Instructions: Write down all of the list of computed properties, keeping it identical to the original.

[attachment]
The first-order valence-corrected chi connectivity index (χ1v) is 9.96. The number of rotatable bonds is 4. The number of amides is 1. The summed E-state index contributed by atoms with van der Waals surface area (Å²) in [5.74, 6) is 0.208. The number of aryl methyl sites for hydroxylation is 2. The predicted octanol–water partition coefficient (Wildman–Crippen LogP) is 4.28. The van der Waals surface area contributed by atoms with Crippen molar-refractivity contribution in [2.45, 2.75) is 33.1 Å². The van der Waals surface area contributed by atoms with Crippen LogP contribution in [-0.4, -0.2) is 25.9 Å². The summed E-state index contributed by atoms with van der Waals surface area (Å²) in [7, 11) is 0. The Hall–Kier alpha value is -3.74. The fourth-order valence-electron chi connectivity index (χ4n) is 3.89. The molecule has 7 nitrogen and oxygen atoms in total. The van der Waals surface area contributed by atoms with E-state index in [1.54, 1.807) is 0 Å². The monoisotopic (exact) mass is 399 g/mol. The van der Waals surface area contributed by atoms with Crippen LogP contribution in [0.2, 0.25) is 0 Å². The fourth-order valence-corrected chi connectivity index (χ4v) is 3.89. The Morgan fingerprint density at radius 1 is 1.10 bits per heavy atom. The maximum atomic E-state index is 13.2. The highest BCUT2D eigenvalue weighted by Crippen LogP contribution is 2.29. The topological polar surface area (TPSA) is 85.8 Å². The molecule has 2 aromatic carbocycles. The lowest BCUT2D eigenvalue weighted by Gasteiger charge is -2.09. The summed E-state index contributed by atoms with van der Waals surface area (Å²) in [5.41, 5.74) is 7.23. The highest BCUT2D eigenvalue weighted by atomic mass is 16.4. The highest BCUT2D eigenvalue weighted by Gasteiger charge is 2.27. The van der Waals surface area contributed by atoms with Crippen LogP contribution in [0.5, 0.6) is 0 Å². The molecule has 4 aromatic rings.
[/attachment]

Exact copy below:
The first-order valence-corrected chi connectivity index (χ1v) is 9.96. The number of rotatable bonds is 4. The number of amides is 1. The summed E-state index contributed by atoms with van der Waals surface area (Å²) in [5.74, 6) is 0.208. The number of aryl methyl sites for hydroxylation is 2. The predicted octanol–water partition coefficient (Wildman–Crippen LogP) is 4.28. The van der Waals surface area contributed by atoms with Crippen molar-refractivity contribution in [2.45, 2.75) is 33.1 Å². The van der Waals surface area contributed by atoms with Crippen LogP contribution in [-0.4, -0.2) is 25.9 Å². The summed E-state index contributed by atoms with van der Waals surface area (Å²) in [7, 11) is 0. The Hall–Kier alpha value is -3.74. The fourth-order valence-electron chi connectivity index (χ4n) is 3.89. The molecule has 7 nitrogen and oxygen atoms in total. The van der Waals surface area contributed by atoms with E-state index in [1.54, 1.807) is 0 Å². The monoisotopic (exact) mass is 399 g/mol. The van der Waals surface area contributed by atoms with Crippen LogP contribution in [0.2, 0.25) is 0 Å². The fourth-order valence-corrected chi connectivity index (χ4v) is 3.89. The Morgan fingerprint density at radius 1 is 1.10 bits per heavy atom. The maximum atomic E-state index is 13.2. The highest BCUT2D eigenvalue weighted by Crippen LogP contribution is 2.29. The topological polar surface area (TPSA) is 85.8 Å². The molecule has 2 aromatic carbocycles. The lowest BCUT2D eigenvalue weighted by Gasteiger charge is -2.09. The summed E-state index contributed by atoms with van der Waals surface area (Å²) in [5.41, 5.74) is 7.23. The highest BCUT2D eigenvalue weighted by atomic mass is 16.4. The highest BCUT2D eigenvalue weighted by Gasteiger charge is 2.27. The van der Waals surface area contributed by atoms with Crippen LogP contribution in [0.5, 0.6) is 0 Å². The molecule has 4 aromatic rings.